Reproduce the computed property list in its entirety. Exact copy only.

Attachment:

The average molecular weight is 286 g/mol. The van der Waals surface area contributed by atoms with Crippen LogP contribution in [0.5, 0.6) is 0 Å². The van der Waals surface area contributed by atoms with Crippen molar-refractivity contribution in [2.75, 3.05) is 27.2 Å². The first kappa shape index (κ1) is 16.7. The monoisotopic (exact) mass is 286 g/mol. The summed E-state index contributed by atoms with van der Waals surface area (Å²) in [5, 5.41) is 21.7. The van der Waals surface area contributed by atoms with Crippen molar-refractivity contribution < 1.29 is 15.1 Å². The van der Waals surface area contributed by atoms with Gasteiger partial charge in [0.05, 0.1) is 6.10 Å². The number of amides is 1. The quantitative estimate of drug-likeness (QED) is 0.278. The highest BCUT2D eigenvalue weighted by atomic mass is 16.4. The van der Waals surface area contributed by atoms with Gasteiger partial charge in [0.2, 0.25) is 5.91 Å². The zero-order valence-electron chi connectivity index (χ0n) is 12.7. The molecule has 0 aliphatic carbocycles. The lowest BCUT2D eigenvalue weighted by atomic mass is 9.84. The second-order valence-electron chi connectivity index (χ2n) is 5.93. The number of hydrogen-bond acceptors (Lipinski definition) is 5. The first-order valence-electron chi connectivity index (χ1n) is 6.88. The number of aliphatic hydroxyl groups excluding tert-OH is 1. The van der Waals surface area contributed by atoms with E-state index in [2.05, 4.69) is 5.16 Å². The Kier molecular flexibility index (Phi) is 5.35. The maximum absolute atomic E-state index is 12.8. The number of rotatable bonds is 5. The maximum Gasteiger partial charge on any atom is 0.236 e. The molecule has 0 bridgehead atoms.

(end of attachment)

The average molecular weight is 286 g/mol. The van der Waals surface area contributed by atoms with Crippen LogP contribution in [0.5, 0.6) is 0 Å². The van der Waals surface area contributed by atoms with Crippen molar-refractivity contribution in [2.75, 3.05) is 27.2 Å². The first kappa shape index (κ1) is 16.7. The monoisotopic (exact) mass is 286 g/mol. The summed E-state index contributed by atoms with van der Waals surface area (Å²) in [5, 5.41) is 21.7. The van der Waals surface area contributed by atoms with Crippen molar-refractivity contribution < 1.29 is 15.1 Å². The van der Waals surface area contributed by atoms with Gasteiger partial charge in [0.05, 0.1) is 6.10 Å². The number of amides is 1. The quantitative estimate of drug-likeness (QED) is 0.278. The highest BCUT2D eigenvalue weighted by atomic mass is 16.4. The van der Waals surface area contributed by atoms with Gasteiger partial charge in [0.2, 0.25) is 5.91 Å². The zero-order valence-electron chi connectivity index (χ0n) is 12.7. The molecule has 0 aliphatic carbocycles. The lowest BCUT2D eigenvalue weighted by atomic mass is 9.84. The second-order valence-electron chi connectivity index (χ2n) is 5.93. The number of hydrogen-bond acceptors (Lipinski definition) is 5. The first-order valence-electron chi connectivity index (χ1n) is 6.88. The number of aliphatic hydroxyl groups excluding tert-OH is 1. The van der Waals surface area contributed by atoms with E-state index in [2.05, 4.69) is 5.16 Å². The Kier molecular flexibility index (Phi) is 5.35. The maximum absolute atomic E-state index is 12.8. The number of rotatable bonds is 5. The maximum Gasteiger partial charge on any atom is 0.236 e. The molecule has 0 bridgehead atoms.